Parking meters by-laws for Bulkan

-city approves delay in date for amended contract

Ronald Bulkan

The metered parking by-laws will be forwarded by the Mayor and City Council (M&CC) to Minister of Communities Ronald Bulkan for his approval on May 18 but the contract which they empower will not come into effect for another 90 days.

At yesterday’s statutory meeting Deputy Mayor Akeem Peter requested that council approve an extension for the effective date of the amended contract which was approved in December.

He noted that without this extension the contract “will expire.” At Peter’s request, Mayor Patricia Chase-Green tabled the motion which was accepted with a mere two dissenting voices:  those of former Deputy Mayor Lionel Jaikarran and PPP/C councillor Bishram Kuppen.

Town Clerk Royston King later told Stabroek News that the council is hoping that within that time Justice Brassington Reynolds would have made a ruling in the application filed by Mohendra Arjune to have the court quash the M&CC’s agreement with SCS.

Arjune’s application for judicial review is based on the contention that the city failed to comply with the law in entering the contract. His lawyer Kamal Ramkarran has argued that the M&CC failed to comply with mandatory prerequisites set out in Sections 230 and 231 of the Municipal and District Councils Act.

Section 231 of the Act states that before entering into any contract for the execution of any work or the supply of any goods to the value of $250,000 or more, a council is required to give notice of such proposed contract and “shall by such notice invite any person willing to undertake the same to submit a sealed tender thereof to the council….” The project was not publicly tendered, which has been one of the bases upon which it has been criticized.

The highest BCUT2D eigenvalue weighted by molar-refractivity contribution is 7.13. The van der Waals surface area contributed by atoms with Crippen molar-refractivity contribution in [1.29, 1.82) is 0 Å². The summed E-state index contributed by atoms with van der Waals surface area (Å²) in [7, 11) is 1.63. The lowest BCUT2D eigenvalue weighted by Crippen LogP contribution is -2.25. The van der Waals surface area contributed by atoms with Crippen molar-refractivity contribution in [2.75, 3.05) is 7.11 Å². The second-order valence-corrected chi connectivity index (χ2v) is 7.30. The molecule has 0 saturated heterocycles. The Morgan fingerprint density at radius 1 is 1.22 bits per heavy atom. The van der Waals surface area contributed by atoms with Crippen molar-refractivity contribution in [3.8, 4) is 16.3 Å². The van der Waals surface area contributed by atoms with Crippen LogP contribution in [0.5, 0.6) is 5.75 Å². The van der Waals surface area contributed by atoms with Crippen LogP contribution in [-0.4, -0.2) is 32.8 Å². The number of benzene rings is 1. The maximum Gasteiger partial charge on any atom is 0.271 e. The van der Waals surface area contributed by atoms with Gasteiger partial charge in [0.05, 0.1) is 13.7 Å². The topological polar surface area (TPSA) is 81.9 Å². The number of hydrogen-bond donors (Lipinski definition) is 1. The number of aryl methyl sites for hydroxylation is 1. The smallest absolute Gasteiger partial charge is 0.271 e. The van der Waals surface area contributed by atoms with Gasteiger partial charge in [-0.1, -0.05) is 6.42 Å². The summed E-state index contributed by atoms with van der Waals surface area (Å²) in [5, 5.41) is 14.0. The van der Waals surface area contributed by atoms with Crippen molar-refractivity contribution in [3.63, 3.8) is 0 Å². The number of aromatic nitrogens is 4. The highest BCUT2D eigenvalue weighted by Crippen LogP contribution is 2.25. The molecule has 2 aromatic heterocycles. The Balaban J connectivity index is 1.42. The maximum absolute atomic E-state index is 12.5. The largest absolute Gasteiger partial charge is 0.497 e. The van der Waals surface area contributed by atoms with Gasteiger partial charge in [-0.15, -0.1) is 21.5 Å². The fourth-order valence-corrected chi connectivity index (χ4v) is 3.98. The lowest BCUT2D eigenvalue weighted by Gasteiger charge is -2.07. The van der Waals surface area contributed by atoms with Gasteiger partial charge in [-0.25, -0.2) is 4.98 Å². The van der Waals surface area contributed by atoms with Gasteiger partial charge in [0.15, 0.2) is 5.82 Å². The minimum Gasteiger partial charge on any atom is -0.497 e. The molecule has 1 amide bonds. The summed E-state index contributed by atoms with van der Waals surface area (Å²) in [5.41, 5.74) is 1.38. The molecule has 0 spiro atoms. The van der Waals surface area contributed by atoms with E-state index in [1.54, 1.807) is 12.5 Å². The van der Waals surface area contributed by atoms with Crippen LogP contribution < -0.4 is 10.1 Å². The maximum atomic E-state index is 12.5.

Ramkarran also contends that by entering into the May 13, 2016 contract, the M&CC unlawfully and in an ultra vires manner delegated its statutorily derived power to erect and maintain parking meters under and in terms of Section 276(b) of the Act and acted contrary to Section 21 of the Civil Law Act of Guyana, which prohibits the establishment of monopolies in Guyana. He also argued that the decision by the M&CC and SCS to exempt teachers and employees of the Bank of Guyana from charges was arbitrary, discriminatory and contrary to the operation of the rule of law.

At its last Statutory meeting on April 24 the council granted an extension until May 8th for citizens desirous of commenting on the new metered parking by-laws to do so.

These by-laws had on April 4th been approved by majority vote. They were displayed for comment the next day even as the controversial metered parking project, which has been suspended since March, 2017 remained dormant.

The amended by-laws were approved despite pleas from three councilors to halt the process until such time as a decision is delivered in the High Court on a challenge raised against the municipality’s contract with concessionaire Smart City Solutions.

King told the April statutory meeting that the city has received lots of comments on the by-laws, including a submission from the Georgetown Chamber of Commerce and Industry (GCCI).

“These comments will be forwarded to the minister with the by-laws. It is not for council to debate the merit of these comments,” he later explained to Stabroek News.

The High Court had previously declared the decision by Minister of Communities Bulkan to approve the previous by-laws null and void.

In his ruling, Justice Nareshwar Harnanan noted the minister’s failure in following the procedure mandated by the Municipal and District Councils Act for bringing the by-laws into force. The New Building Society had contested the legality of the by-laws, arguing, in part, that the procedure for their approval, as stipulated in the Act, had not been followed.

The NBS had argued, also, that by failing to gazette its intention to apply for Bulkan’s permission, City Hall, the second named respondent in the action, acted outside the law. While the court did not take particular issue with the notice of intention not being gazetted, it noted that newspaper publications on it were not sufficient notice as prescribed by the Act.

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